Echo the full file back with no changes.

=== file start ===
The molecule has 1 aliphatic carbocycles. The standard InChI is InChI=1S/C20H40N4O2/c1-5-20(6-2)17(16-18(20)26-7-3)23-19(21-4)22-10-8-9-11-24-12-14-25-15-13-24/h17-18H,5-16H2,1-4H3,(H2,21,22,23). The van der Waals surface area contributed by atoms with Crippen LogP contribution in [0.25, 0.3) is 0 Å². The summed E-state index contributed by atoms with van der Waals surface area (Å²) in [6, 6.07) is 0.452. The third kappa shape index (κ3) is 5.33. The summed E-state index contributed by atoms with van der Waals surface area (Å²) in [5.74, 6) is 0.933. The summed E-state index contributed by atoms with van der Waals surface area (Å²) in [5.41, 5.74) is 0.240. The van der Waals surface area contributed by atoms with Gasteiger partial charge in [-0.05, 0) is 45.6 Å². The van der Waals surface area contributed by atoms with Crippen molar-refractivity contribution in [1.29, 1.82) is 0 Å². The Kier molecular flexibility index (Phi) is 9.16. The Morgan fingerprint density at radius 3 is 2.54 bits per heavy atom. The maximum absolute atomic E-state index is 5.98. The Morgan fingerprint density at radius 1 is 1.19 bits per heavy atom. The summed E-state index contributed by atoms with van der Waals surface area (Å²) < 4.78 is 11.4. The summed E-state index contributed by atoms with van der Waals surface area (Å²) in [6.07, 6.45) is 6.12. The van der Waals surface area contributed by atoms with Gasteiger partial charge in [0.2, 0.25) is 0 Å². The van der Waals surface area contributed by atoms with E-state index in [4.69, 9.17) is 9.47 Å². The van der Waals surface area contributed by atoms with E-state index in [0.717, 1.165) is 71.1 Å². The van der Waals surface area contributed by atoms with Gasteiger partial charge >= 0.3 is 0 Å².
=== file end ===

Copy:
The molecule has 1 aliphatic carbocycles. The standard InChI is InChI=1S/C20H40N4O2/c1-5-20(6-2)17(16-18(20)26-7-3)23-19(21-4)22-10-8-9-11-24-12-14-25-15-13-24/h17-18H,5-16H2,1-4H3,(H2,21,22,23). The van der Waals surface area contributed by atoms with Crippen LogP contribution in [0.25, 0.3) is 0 Å². The summed E-state index contributed by atoms with van der Waals surface area (Å²) in [6, 6.07) is 0.452. The third kappa shape index (κ3) is 5.33. The summed E-state index contributed by atoms with van der Waals surface area (Å²) in [5.74, 6) is 0.933. The summed E-state index contributed by atoms with van der Waals surface area (Å²) in [5.41, 5.74) is 0.240. The van der Waals surface area contributed by atoms with Gasteiger partial charge in [-0.05, 0) is 45.6 Å². The van der Waals surface area contributed by atoms with Crippen molar-refractivity contribution in [1.29, 1.82) is 0 Å². The Kier molecular flexibility index (Phi) is 9.16. The Morgan fingerprint density at radius 3 is 2.54 bits per heavy atom. The maximum absolute atomic E-state index is 5.98. The Morgan fingerprint density at radius 1 is 1.19 bits per heavy atom. The summed E-state index contributed by atoms with van der Waals surface area (Å²) < 4.78 is 11.4. The summed E-state index contributed by atoms with van der Waals surface area (Å²) in [6.07, 6.45) is 6.12. The van der Waals surface area contributed by atoms with Gasteiger partial charge in [0.2, 0.25) is 0 Å². The van der Waals surface area contributed by atoms with E-state index in [4.69, 9.17) is 9.47 Å². The van der Waals surface area contributed by atoms with E-state index in [0.717, 1.165) is 71.1 Å². The van der Waals surface area contributed by atoms with Gasteiger partial charge >= 0.3 is 0 Å².